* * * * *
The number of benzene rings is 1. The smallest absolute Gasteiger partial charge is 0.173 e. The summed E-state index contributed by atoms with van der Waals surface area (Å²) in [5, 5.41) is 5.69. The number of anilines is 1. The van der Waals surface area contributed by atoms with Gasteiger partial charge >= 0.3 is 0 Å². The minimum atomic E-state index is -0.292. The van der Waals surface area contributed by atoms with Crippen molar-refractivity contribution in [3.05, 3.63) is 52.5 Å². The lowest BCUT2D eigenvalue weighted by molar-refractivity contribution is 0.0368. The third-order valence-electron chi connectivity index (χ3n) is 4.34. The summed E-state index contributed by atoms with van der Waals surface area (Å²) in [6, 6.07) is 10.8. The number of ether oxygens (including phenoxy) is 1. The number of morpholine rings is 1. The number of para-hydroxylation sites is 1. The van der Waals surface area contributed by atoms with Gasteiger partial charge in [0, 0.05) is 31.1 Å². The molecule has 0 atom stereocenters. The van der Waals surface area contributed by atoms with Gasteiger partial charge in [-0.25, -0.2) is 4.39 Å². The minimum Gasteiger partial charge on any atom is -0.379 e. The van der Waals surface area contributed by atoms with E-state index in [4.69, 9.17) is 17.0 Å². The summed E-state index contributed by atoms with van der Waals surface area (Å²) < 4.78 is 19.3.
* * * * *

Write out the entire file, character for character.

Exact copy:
The number of benzene rings is 1. The smallest absolute Gasteiger partial charge is 0.173 e. The summed E-state index contributed by atoms with van der Waals surface area (Å²) in [5, 5.41) is 5.69. The number of anilines is 1. The van der Waals surface area contributed by atoms with Gasteiger partial charge >= 0.3 is 0 Å². The minimum atomic E-state index is -0.292. The van der Waals surface area contributed by atoms with Crippen molar-refractivity contribution in [3.05, 3.63) is 52.5 Å². The lowest BCUT2D eigenvalue weighted by molar-refractivity contribution is 0.0368. The third-order valence-electron chi connectivity index (χ3n) is 4.34. The summed E-state index contributed by atoms with van der Waals surface area (Å²) in [6, 6.07) is 10.8. The number of ether oxygens (including phenoxy) is 1. The number of morpholine rings is 1. The number of para-hydroxylation sites is 1. The van der Waals surface area contributed by atoms with Gasteiger partial charge in [0, 0.05) is 31.1 Å². The molecule has 0 atom stereocenters. The van der Waals surface area contributed by atoms with Gasteiger partial charge in [-0.25, -0.2) is 4.39 Å². The minimum Gasteiger partial charge on any atom is -0.379 e. The van der Waals surface area contributed by atoms with E-state index in [4.69, 9.17) is 17.0 Å². The summed E-state index contributed by atoms with van der Waals surface area (Å²) < 4.78 is 19.3.